At Felton, distance learning includes the use of technology, pre-planned lesson plans, at-home learning activities, recorded videos, website content, and live zoom meetings. We implemented distance learning by utilizing a platform called Padlet. It organizes all the technology we use to provide families with weekly lesson plans, pre-recorded content, possible live zoom sessions, and opportunities to extend learning through inquiry during their week. Classroom teams met once a week to plan specific activities to target developmental levels children need to meet and to work with families to create an at-home learning routine that is predictable and aligned with their home routine. Classroom teams created a sequence of engagements and activities for children to have access and support building family capacity and promote developmental progress of social-emotional skills, language and literacy skills, problem- solving skills, math, science, and physical health. The activities and routines were offered according to children’s interests and family engagement.
How will Felton apply Universal Design Learning to Distance Learning in the new school year?
Felton has been using the California Department of Education guidelines for universal learning to support children and families.
Universal Design for Learning (UDL) is a lens, not a checklist; it is a marathon and not a sprint. It is standard-based, but not standardized. This lens supports the focus of a journey for learning. The UDL is a framework with clear, rigorous goals, and allows educators to anticipate barriers and design options for children and families.
Felton will apply Universal Design Learning to Distance Learning using:
- Flexible Methods
- Flexible Materials
- Two-Way Family Communication and Support
Felton’s Education Director has engaged and implemented several different distance learning methods to meet the needs of teachers, children, and families. The following will be the continued guidelines to continue distance learning to all families that chose DL:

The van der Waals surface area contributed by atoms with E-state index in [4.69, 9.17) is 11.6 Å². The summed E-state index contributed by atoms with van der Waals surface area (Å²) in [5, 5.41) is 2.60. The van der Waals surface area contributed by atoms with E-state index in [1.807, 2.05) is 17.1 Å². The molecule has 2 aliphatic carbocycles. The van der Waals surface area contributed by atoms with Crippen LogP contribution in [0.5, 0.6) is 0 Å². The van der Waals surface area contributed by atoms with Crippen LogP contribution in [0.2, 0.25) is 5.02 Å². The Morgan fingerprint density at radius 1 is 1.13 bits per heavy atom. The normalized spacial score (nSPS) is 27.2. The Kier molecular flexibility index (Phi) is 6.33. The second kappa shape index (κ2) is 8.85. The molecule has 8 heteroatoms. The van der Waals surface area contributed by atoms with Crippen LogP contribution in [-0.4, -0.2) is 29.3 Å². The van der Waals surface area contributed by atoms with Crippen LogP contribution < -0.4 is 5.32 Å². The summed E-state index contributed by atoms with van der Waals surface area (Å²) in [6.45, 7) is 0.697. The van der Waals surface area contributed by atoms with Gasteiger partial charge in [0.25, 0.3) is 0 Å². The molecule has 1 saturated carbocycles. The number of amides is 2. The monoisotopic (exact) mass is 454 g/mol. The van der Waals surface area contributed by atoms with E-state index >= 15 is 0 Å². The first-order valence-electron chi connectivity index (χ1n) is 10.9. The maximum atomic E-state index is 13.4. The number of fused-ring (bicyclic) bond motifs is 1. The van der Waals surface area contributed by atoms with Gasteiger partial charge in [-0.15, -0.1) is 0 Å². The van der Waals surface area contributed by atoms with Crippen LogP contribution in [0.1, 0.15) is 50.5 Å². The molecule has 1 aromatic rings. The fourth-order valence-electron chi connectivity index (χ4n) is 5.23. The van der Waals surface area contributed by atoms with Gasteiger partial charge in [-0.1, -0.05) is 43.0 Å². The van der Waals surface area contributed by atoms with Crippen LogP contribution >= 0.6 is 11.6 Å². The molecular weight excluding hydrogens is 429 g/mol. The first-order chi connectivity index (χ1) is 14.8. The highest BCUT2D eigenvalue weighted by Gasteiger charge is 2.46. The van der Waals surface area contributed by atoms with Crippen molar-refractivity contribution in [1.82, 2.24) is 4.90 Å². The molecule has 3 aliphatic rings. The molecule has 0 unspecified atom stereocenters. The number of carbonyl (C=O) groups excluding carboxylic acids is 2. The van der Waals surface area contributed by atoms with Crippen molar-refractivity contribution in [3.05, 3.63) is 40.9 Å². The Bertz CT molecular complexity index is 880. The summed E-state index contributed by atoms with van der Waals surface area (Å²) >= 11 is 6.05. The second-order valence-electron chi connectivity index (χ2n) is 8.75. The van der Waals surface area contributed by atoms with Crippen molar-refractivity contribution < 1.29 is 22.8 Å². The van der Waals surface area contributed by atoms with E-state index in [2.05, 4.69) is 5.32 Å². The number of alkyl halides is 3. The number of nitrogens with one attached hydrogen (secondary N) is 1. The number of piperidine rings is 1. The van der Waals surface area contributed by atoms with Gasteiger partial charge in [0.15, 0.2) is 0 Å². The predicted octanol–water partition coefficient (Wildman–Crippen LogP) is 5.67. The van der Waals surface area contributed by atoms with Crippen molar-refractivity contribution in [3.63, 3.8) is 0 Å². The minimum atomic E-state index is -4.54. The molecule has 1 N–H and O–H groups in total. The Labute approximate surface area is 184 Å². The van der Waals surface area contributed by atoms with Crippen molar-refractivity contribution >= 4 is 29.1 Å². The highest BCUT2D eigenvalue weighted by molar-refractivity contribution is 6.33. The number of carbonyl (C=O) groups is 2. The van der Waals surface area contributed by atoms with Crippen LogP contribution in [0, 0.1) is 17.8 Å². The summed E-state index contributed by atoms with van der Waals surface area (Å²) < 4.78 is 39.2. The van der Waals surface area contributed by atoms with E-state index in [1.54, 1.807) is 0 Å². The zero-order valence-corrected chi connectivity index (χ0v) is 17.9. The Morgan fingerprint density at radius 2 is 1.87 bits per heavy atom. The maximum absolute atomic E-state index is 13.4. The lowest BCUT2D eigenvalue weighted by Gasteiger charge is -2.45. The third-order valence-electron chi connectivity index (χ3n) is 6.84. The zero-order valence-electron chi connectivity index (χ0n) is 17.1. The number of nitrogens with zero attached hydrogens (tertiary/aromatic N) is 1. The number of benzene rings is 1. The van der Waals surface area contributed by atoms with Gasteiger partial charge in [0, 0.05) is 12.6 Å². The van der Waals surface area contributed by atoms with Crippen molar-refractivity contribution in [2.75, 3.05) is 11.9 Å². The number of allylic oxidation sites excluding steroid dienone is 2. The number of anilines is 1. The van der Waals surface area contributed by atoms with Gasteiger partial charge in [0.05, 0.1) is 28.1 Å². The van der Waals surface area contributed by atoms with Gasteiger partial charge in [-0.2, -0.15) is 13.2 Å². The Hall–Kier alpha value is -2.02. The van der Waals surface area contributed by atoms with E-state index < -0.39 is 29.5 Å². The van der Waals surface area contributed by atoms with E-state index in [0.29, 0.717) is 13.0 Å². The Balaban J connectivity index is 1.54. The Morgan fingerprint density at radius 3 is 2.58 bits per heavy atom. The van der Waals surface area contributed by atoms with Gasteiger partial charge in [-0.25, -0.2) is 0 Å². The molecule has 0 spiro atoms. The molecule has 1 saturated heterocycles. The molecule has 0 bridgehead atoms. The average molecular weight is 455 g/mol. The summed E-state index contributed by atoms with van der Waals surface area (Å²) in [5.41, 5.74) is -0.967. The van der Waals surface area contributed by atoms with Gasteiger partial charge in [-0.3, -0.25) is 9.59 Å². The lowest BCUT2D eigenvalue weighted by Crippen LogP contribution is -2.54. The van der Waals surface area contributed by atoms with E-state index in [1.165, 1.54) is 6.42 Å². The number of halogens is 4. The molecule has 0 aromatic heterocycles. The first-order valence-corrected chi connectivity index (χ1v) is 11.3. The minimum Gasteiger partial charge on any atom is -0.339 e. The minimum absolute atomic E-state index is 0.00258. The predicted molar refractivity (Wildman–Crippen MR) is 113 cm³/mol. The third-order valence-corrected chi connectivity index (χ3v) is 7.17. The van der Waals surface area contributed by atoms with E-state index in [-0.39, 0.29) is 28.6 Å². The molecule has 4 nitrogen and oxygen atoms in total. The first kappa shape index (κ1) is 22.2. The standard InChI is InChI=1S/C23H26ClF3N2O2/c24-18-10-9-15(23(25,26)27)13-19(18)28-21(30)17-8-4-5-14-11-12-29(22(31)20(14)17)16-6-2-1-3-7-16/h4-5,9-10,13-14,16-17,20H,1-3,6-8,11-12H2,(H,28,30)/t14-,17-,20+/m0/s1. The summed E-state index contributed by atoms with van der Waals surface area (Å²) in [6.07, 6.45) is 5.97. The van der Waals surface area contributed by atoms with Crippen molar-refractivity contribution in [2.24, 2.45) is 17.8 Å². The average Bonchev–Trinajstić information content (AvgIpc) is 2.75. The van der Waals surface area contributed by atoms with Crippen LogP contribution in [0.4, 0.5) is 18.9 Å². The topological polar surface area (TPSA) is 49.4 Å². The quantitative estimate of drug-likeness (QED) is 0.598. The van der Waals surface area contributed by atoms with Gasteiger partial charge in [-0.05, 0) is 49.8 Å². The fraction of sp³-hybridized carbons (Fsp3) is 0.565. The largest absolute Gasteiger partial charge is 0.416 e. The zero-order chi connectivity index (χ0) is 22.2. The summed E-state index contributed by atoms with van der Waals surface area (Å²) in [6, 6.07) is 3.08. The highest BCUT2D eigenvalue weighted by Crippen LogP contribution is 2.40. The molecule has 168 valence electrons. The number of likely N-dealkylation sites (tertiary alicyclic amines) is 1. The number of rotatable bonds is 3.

- Under a 1:14 ratio, a dedicated team of distance learning teachers will be available to support and engage with children in a virtual format.
- Children will be in small cohorts of 3 – 4, referenced as learning pods.
- Children will participate in a maximum of 180 minutes of virtual experience daily for 4 days a week.
- Children will participate in 2-3 social group dates on a monthly basis.
The Distance Learning team will provide the following engagement strategies:
- Daily Circle Time (15-30 minutes)
- Small-Group Activity x2 daily (60 minutes, 30 minutes each in a group of children)
- Reading and Project-Based Work (15-minute Reading, 15-30-minute topic exploration and Play)
- 1:1 Support (1x Weekly for 15-20 minutes)
- Kimochis Social-Emotional activities (2x/week, 20-30 minutes)
- Bi-Weekly Family Engagement Zoom Call
- Bi-weekly Early Literacy bags and learning materials for home engagement
Felton’s ECE programs will collaborate with the following partners:
- Performing Arts:
- A Workshop of Music and Movement Zoom calls for 3 times a day for 10 weeks.
- Performing Arts Workshop Lesson Plans for Teachers to facilitate via Zoom
- EDvance Jumpstart Virtual Learning Curriculum Zoom calls, 30-minute lessons for 4x/ a week.
Our goal was to ensure we continue to develop a culturally and developmentally appropriate distance learning plan that addresses the needs of children, families, and early childhood educators. In understanding the experiences of children and families during this world crisis, we can begin to understand the special challenges and play a critical role in facilitating the reduction of educational gaps, including the digital divide for this unique population. The digital divide is an equity issue on the ground level, particularly for low-income children and families. The limited, almost non-existent access to technology equipment, high-speed internet, and fear of the unknown have been contributing factors that have made distance learning a challenge, particularly for our families. The economic challenges faced by families compound the ability of the children to be emotionally ready to engage in any type of learning, making it more difficult. Yes, implementing Distance Learning has been difficult, not only for the children and families but also for providers of ECE services, due to the limited time we had to prepare, the available resources and capacity to transition and for staff to adapt to a “new” normal. As educators, directors, and educational leaders, we have been asked to implement distance learning for infants, toddlers, and preschoolers, which philosophically does not align with our educational model, what we know about brain development and what is developmentally appropriate.